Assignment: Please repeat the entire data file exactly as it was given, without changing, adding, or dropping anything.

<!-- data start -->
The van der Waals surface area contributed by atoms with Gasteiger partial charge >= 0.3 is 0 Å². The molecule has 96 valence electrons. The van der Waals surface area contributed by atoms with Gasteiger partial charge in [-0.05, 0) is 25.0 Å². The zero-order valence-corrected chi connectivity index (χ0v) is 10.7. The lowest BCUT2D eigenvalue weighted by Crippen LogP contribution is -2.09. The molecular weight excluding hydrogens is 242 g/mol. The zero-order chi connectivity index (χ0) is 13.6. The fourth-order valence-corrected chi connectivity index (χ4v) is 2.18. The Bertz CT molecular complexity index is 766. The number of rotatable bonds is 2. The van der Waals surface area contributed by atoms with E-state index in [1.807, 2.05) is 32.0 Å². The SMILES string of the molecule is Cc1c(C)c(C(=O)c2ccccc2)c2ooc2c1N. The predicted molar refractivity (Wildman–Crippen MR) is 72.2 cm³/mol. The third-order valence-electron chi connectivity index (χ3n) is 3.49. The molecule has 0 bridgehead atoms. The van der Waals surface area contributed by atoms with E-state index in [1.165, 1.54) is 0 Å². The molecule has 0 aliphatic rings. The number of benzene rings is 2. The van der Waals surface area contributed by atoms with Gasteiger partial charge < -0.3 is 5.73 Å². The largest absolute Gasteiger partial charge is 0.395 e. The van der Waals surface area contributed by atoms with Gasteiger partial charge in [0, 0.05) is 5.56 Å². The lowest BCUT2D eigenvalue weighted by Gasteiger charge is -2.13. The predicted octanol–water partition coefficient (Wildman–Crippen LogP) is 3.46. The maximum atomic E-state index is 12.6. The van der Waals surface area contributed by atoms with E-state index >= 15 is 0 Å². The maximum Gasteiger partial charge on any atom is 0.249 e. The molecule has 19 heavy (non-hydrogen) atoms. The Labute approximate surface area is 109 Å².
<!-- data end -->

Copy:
The van der Waals surface area contributed by atoms with Gasteiger partial charge >= 0.3 is 0 Å². The molecule has 96 valence electrons. The van der Waals surface area contributed by atoms with Gasteiger partial charge in [-0.05, 0) is 25.0 Å². The zero-order valence-corrected chi connectivity index (χ0v) is 10.7. The lowest BCUT2D eigenvalue weighted by Crippen LogP contribution is -2.09. The molecular weight excluding hydrogens is 242 g/mol. The zero-order chi connectivity index (χ0) is 13.6. The fourth-order valence-corrected chi connectivity index (χ4v) is 2.18. The Bertz CT molecular complexity index is 766. The number of rotatable bonds is 2. The van der Waals surface area contributed by atoms with E-state index in [1.807, 2.05) is 32.0 Å². The SMILES string of the molecule is Cc1c(C)c(C(=O)c2ccccc2)c2ooc2c1N. The predicted molar refractivity (Wildman–Crippen MR) is 72.2 cm³/mol. The third-order valence-electron chi connectivity index (χ3n) is 3.49. The molecule has 0 bridgehead atoms. The van der Waals surface area contributed by atoms with E-state index in [1.165, 1.54) is 0 Å². The molecule has 0 aliphatic rings. The number of benzene rings is 2. The van der Waals surface area contributed by atoms with Gasteiger partial charge < -0.3 is 5.73 Å². The largest absolute Gasteiger partial charge is 0.395 e. The van der Waals surface area contributed by atoms with Gasteiger partial charge in [0, 0.05) is 5.56 Å². The lowest BCUT2D eigenvalue weighted by Gasteiger charge is -2.13. The predicted octanol–water partition coefficient (Wildman–Crippen LogP) is 3.46. The maximum atomic E-state index is 12.6. The van der Waals surface area contributed by atoms with E-state index >= 15 is 0 Å². The maximum Gasteiger partial charge on any atom is 0.249 e. The molecule has 19 heavy (non-hydrogen) atoms. The Labute approximate surface area is 109 Å².